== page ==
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British heritage: Redefining what is culturally valuable

The UK's black and ethnic minority communities have long been marginalised in the heritage sector. A Northumbria University-led project is working to change attitudes about cultural heritage by building equality and capacity among black, Asian and minority ethnic groups in the North East of England. Importantly, the research has stimulated cross-culture collaboration and mobilised new heritage and policy-influencing activities.

Heritage making in the UK has traditionally been blinkered, with black, Asian and minority ethnic (BAME) groups often misunderstood and under-represented, particularly in positions of power within culture and heritage institutions. Recently, the Black Lives Matter movement has shown there is a real urgency to re-define British heritage and reflect the reality of the 21st century. It is within this context that researchers at Northumbria University conducted a project to put the voices, activities and self-representations of BAME communities centre stage to tackle inequalities in what is considered culturally ‘valuable’.

The (Multi)Cultural Heritage research project, led by Dr Susan Ashley, Associate Professor in the Department of Arts, and funded by the Arts and Humanities Research Council (AHRC), studied how and why BAME-led organisations express cultural heritage. For this purpose, heritage was considered beyond buildings and objects and included traditions, characteristics and ways of thinking drawn from the past. The project involved collaboration and co-production in a series of interviews, meetings, workshops and events during 2017-19. It culminated with a policy workshop in Newcastle in April 2019, and a national symposium, Whose Heritage? in May 2019, both jointly organised by Dr Ashley and multicultural sector partners.

The study has had a strong impact on minority led organisations involved in arts, culture or heritage in the North East, as they took on leadership roles within the project. Partners generated meetings, relationships and bidding outside of the project, and oversaw symposium coordination, as well as planning in follow-up minority-led research projects.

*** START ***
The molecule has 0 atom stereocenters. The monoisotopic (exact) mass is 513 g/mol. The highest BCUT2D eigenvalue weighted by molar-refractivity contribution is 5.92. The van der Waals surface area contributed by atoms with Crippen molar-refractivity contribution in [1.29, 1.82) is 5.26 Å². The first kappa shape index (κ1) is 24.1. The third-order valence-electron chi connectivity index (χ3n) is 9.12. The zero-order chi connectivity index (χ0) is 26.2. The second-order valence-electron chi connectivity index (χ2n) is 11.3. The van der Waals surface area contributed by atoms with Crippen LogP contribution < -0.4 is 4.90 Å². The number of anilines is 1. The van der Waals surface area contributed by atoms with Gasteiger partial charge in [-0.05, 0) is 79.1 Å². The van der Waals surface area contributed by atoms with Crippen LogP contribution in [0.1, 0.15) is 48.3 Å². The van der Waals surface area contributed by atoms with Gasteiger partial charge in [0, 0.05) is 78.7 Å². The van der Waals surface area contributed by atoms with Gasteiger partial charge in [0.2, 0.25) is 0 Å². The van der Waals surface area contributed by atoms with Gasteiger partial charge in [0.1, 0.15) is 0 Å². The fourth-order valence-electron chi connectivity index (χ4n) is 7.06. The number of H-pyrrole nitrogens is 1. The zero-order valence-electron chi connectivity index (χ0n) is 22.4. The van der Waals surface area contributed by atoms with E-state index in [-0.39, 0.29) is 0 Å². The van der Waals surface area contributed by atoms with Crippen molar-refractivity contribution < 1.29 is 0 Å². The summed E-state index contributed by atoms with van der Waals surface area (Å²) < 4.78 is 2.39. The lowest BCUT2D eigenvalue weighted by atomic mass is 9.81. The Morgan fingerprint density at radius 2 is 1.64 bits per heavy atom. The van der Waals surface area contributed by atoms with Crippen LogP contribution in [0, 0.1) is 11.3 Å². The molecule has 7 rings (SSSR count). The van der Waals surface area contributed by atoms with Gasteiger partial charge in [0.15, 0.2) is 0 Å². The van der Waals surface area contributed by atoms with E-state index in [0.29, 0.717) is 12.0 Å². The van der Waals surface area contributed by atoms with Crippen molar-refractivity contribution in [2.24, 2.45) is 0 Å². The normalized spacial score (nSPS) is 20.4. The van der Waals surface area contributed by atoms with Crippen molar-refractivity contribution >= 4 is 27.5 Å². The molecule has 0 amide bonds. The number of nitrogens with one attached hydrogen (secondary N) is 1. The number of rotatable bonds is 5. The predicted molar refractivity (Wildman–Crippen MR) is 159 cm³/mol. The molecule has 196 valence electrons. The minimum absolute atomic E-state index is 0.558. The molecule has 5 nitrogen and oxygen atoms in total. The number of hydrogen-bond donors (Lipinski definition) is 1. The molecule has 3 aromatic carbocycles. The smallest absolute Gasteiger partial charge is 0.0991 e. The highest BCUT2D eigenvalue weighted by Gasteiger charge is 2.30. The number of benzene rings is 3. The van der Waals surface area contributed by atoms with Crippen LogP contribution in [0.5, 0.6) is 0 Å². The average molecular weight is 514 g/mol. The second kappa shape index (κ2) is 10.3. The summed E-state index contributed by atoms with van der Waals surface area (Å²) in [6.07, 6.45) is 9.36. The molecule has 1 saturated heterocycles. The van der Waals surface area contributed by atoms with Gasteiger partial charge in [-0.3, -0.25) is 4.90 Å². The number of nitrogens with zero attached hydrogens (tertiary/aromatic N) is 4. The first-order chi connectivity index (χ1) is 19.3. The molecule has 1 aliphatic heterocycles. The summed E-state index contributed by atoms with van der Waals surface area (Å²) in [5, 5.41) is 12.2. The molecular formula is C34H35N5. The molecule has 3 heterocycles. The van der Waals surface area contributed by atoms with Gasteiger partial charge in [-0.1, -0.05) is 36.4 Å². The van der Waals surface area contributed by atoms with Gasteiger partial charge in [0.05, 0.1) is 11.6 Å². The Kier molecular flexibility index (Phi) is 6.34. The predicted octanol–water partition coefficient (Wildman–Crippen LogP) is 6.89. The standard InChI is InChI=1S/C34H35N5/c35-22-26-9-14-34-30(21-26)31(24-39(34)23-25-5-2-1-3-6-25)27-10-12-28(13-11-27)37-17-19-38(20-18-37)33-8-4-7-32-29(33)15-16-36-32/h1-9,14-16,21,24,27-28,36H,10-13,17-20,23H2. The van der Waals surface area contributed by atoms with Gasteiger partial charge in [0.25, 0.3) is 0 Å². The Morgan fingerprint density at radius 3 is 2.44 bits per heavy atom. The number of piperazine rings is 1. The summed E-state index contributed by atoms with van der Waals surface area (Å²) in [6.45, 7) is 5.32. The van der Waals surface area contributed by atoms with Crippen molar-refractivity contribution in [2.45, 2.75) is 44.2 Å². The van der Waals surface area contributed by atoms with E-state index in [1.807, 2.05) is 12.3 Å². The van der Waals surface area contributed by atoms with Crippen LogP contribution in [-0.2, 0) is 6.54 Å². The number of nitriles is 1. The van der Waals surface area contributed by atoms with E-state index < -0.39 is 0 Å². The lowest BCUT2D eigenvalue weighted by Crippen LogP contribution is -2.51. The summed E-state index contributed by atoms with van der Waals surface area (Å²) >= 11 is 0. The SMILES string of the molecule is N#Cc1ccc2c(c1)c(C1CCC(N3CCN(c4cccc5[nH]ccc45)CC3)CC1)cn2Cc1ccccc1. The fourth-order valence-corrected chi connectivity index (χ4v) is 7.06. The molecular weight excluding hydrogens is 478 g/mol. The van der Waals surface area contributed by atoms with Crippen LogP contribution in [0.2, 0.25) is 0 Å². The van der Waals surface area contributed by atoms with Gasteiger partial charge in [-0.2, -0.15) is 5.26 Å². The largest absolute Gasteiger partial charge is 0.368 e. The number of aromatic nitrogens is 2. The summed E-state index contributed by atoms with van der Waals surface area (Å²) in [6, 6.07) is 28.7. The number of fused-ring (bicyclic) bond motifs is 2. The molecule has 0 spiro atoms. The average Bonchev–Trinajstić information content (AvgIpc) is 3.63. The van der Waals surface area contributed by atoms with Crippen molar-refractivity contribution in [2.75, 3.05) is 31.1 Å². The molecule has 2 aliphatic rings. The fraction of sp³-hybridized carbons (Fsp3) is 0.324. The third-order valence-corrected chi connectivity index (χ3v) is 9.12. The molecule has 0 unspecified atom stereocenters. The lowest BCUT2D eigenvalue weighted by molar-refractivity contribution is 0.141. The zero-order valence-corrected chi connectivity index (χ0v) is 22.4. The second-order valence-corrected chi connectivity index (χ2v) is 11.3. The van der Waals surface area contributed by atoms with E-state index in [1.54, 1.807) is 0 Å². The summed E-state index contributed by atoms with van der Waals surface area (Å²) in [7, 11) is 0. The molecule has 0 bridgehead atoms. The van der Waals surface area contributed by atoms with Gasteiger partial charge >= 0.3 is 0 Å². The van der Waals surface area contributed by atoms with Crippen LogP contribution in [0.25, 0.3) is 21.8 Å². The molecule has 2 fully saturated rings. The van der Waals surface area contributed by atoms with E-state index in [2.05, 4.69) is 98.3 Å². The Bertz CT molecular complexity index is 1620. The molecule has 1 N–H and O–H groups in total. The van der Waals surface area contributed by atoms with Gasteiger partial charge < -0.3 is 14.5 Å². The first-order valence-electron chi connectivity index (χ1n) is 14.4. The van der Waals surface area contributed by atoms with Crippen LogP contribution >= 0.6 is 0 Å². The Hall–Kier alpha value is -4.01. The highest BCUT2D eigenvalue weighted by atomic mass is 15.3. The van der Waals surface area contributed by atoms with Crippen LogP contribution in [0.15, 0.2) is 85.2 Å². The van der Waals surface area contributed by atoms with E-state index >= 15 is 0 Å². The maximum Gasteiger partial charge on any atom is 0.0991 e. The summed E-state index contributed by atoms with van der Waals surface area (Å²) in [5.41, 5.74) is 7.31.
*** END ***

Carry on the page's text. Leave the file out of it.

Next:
The participants considered it their responsibility to help shape project outcomes, shifting a planned exhibition to a symposium, for example, and changing the nature of the symposium from academia towards cultural performance. Their participation in the symposium itself led some to organise heritage activities within their organisations and inspired collective political activism to change how heritage and culture is viewed and practised in the region. The research has prompted those involved to work more collaboratively across cultures, as well as build capacity for heritage making and improve governance structures. 

The impact of the study is wide-ranging, influencing creativity, culture and society; understanding, learning and participation; and practitioners and professional services. Emerging outcomes of the project include a Multicultural Organisational Archives, an open access edited book titled Whose Heritage? with Routledge, and a series of policy workshops challenging how the Equality Act is implemented within official heritage bodies such as Historic England. These initiatives are partner-driven and facilitated by Northumbria. Partners include Vamos, Sangini, Eclipse Theatre, Angelou Centre, Everyday Muslim, the Centre for Chinese Contemporary Art, and the North East of England African Community Association.

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